Thursday, January 24, 2013

The Pleasure Garden (1925)



A girl seeks fame and fortune at all costs, while another searches for true love. A story of lies, betrayal, romance, and murder.

Beefing on Hitchcock
The Pleasure Garden (1925)

Jill is a girl who comes to London with dreams of becoming a famous dancer and will stop at nothing to accomplish her dream. After her life savings get stolen from her, she befriends another dancer named Patsy who gives her a place to live and a shot at getting an audition. Jill forcefully demonstrates (what I suppose could be called) her dance moves for the owner of The Pleasure Garden Theater, and he is so impressed that he hires her immediately, allowing her to name her price.

Climbing the ladder of success, she tosses aside her fiance Hugh and new friend to live on her own and romance a supposed prince. Meanwhile, Patsy marries Levet (a friend of Jill's forgotten fiance) who leaves her behind for a life of debauchery in Africa. Convinced her husband is sick, Patsy finds him in the arms of another woman, and fate throws her into the presence of Hugh, who is not only deathly ill but ignorant of Jill's abandonment. Conflict arises when Levet finds his wife caring for his friend, leading to a climactic end.

I can honestly say I wasn't expecting much from Alfred Hitchcock's directorial debut. Not that I underestimate silent film; more that "first films" of classic, well-regarded film-makers usually tend to be lacking, especially in comparison to their later, better known works. Well, I will gladly and happily admit that The Pleasure Garden caught me off-guard by not only being very well made, but also having an incredibly solid story.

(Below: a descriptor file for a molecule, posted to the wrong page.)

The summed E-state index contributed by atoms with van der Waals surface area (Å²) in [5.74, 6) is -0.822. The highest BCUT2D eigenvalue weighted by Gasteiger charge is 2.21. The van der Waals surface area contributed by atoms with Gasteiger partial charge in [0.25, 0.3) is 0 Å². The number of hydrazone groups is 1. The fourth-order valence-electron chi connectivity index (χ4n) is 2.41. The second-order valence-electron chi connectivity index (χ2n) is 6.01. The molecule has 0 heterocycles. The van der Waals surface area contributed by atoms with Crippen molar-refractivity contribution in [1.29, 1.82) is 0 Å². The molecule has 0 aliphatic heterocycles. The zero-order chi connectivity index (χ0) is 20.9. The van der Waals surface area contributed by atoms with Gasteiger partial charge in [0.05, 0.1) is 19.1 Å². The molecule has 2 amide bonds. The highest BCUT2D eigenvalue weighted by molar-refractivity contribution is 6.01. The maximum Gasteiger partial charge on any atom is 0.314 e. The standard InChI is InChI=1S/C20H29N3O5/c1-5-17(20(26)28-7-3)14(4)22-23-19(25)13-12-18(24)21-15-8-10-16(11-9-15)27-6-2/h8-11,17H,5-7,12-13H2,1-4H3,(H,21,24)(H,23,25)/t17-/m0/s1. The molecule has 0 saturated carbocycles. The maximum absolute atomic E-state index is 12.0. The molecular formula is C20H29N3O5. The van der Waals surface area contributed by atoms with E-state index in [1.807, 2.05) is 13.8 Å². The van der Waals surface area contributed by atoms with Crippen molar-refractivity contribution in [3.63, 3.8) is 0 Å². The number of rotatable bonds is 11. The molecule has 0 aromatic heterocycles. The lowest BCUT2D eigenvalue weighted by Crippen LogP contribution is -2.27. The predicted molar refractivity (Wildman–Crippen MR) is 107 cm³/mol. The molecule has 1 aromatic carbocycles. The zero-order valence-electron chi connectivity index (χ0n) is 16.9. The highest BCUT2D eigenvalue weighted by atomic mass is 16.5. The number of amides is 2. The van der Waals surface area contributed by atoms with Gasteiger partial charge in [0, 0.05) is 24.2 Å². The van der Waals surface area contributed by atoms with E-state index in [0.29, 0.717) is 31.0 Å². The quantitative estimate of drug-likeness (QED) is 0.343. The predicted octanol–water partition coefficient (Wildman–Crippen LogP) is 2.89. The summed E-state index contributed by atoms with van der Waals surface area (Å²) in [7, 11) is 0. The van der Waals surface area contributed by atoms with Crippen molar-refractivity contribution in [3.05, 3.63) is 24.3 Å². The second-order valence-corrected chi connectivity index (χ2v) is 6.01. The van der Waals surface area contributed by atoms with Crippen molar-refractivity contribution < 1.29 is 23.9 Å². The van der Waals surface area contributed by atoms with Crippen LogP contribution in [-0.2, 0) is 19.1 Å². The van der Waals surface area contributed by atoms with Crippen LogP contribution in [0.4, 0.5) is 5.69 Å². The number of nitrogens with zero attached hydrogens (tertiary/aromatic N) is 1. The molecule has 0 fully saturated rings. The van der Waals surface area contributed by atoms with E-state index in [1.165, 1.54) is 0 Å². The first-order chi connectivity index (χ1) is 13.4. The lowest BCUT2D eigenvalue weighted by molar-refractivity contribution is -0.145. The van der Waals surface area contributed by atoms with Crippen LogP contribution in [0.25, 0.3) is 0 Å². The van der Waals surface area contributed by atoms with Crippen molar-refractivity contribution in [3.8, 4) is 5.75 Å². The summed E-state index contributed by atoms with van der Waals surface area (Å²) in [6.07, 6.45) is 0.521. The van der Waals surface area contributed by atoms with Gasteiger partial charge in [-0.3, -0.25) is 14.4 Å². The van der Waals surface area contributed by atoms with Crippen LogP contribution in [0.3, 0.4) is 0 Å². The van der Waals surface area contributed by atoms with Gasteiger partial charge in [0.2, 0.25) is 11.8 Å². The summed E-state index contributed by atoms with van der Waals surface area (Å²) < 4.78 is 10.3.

Were it made today, I don't think there would be quite enough story to fill a whole movie, but at a good 75 minutes length it works quite well for its era. Possibly the first thought I had once the movie ended was that it could have worked very well as an episode of the Alfred Hitchcock Presents television show.

A very good first movie from one of the (if not THE) most famous directors ever, I am sure I will watch The Pleasure Garden many more times over the years.